Arch compared to other distributions

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This page summarizes some of the similarities and differences between Arch and other distributions. This question comes up repeatedly, and it would be nice to have a standard response. Please note that the best way to compare Arch to other distributions is to install it and try it yourself. Arch has a wonderful user community that is always willing to help new users. The summaries below are meant only to give you enough information to decide if Arch is really for you.

Arch vs Gentoo

Because the Arch installation is binary, it is much less time-consuming than a source-based Gentoo installation. Gentoo has more packages and lets you choose the exact version of a package you want to install. Both Gentoo and Arch allow binary and source-based packaging; however, Gentoo is mainly source-based while Arch is mainly binary-based. Both are rolling-release systems. Arch PKGBUILDs are easier to create than ebuilds. Gentoo is more portable out of the box as packages will get compiled to your specific architecture, whereas Arch is optimized for i686 and x86-64 only (although an i586 user-based spin-off project is underway). There is no documented proof that Gentoo is any faster than Arch or vice-versa. The Arch design approach is more focused on simplicity.

Arch vs Crux

Arch Linux was inspired by Crux. Judd once summarized the differences:

"I used Crux before starting Arch. Arch started out as Crux, pretty much. Then I wrote pacman and makepkg to replace my bash pseudo packaging scripts (I built Arch as an LFS system to begin). So the two are completely separate distros, but technically, they're almost the same. We have dependency support (officially) for example, although Crux has a community that provides other features. CLC's prt-get will do rudimentary dependency logic. Crux gets to ignore lots of problems we have too, since it's a very minimalistic package set, basically what Per uses and nothing else."

See this forum post for a user's impressions of both distributions.

Arch vs Sorcerer/Lunar-linux/Sourcemage

Sorcerer/Lunar-linux/Sourcemage (SLS) are all source-based distros, much like Gentoo is, but are originally related to one another. SLS distros use a rather simple set of script files to create package descriptions, and use a global configuration file to configure the compilation process, much like Arch's ABS system. The SLS tools do full dependency checking (including handling optional features) and package tracking (and uninstalling/upgrading). There are no binary packages for any of the SLS family, although they all can roll back earlier installed packages easily.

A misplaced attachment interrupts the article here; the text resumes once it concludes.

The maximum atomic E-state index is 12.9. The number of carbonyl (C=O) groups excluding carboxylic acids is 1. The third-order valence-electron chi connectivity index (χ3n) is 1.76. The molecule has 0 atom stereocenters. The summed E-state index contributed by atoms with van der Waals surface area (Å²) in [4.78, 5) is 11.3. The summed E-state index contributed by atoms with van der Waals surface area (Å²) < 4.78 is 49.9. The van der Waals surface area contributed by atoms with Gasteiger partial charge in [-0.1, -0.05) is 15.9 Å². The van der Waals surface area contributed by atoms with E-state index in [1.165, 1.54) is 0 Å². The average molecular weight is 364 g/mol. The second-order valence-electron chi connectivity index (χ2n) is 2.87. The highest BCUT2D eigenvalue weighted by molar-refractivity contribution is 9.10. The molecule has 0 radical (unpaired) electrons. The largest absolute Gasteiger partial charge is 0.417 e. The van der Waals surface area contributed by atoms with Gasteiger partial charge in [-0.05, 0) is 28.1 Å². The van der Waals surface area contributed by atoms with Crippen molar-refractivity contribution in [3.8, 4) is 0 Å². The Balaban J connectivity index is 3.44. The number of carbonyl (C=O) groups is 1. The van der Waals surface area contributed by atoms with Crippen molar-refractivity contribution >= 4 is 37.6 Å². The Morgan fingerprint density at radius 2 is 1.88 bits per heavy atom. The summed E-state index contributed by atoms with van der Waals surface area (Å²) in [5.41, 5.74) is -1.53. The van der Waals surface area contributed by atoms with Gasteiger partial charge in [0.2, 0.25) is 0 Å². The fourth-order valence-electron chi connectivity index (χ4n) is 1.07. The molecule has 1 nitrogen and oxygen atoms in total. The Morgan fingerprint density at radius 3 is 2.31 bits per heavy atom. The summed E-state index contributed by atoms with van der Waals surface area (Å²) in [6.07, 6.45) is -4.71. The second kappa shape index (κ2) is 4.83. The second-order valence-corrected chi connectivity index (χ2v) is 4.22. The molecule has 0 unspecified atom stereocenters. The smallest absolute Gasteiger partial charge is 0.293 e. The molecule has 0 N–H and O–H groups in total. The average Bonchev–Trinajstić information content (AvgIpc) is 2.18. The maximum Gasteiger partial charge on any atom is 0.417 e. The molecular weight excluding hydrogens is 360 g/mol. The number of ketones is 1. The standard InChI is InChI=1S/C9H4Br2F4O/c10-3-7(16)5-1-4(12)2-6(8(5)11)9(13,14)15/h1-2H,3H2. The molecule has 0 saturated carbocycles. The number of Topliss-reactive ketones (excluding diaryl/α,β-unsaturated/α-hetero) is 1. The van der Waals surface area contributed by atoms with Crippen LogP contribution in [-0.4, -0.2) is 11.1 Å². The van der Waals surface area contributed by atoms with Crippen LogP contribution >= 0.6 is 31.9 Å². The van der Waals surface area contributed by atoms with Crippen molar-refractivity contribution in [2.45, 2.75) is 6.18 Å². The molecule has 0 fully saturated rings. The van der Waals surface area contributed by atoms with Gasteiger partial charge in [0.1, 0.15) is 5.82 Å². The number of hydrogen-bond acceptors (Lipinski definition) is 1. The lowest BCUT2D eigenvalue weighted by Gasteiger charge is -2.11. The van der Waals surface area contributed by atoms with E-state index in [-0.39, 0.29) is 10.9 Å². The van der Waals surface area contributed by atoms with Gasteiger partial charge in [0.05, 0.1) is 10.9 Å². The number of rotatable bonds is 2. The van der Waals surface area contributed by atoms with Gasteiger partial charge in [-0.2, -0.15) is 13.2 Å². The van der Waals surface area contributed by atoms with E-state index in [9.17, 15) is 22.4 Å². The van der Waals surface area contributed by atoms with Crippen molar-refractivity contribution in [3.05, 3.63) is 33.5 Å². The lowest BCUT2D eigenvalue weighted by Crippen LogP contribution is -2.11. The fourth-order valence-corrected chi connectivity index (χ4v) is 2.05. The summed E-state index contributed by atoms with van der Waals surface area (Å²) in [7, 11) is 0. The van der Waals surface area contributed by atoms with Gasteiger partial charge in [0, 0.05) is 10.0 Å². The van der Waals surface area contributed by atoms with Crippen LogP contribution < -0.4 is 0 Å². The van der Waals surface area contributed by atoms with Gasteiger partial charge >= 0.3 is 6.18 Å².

The install involves installing a base system (much like Arch's: i686-optimized, CLI and ncurses menus, only core tools), then recompiling the base system (optionally) afterwards. There is obviously no "standard" WM/DE/DM, and they do not install an X server during the base installation. But they do provide you with an easy way of installing one of several X server alternatives (X.Org 6.8 or 7, XFree86).

SLS has a very complicated history. The best write-up about it can be found here:

Lunar Linux:

Arch vs Rock

From Introduction

ROCK Linux is a flexible Linux Distribution Build Kit, i.e. it is a toolchain/framework for making your own Linux distributions. See also our Mission Statement. If you don't want to build your own distribution but simply are interested in a good general-purpose distribution, you might want to have a look at Crystal ROCK.

A distro based on being a build tool. VS Arch; again same issues as source based with time to compile, etc. Seems to work on many processors like SPARC, ARM, etc.

Arch vs T2

From Frequently Asked Questions

Q: Why T2 when there is Gentoo?
A: T2, or more accurately, its precursor ROCK Linux, was already started in 1998 some month before Gentoo and also registered earlier on freshmeat - so the question should better be asked the other way around. Also on the technical side T2 allows for industrial strength development, permanent target definitions, cross builds, alternative embedded C libraries, and multiple init systems to choose from. Furthermore, T2 packages usually do not contain any code and are based on a key-value text file, making working and updating packages in T2 a snap.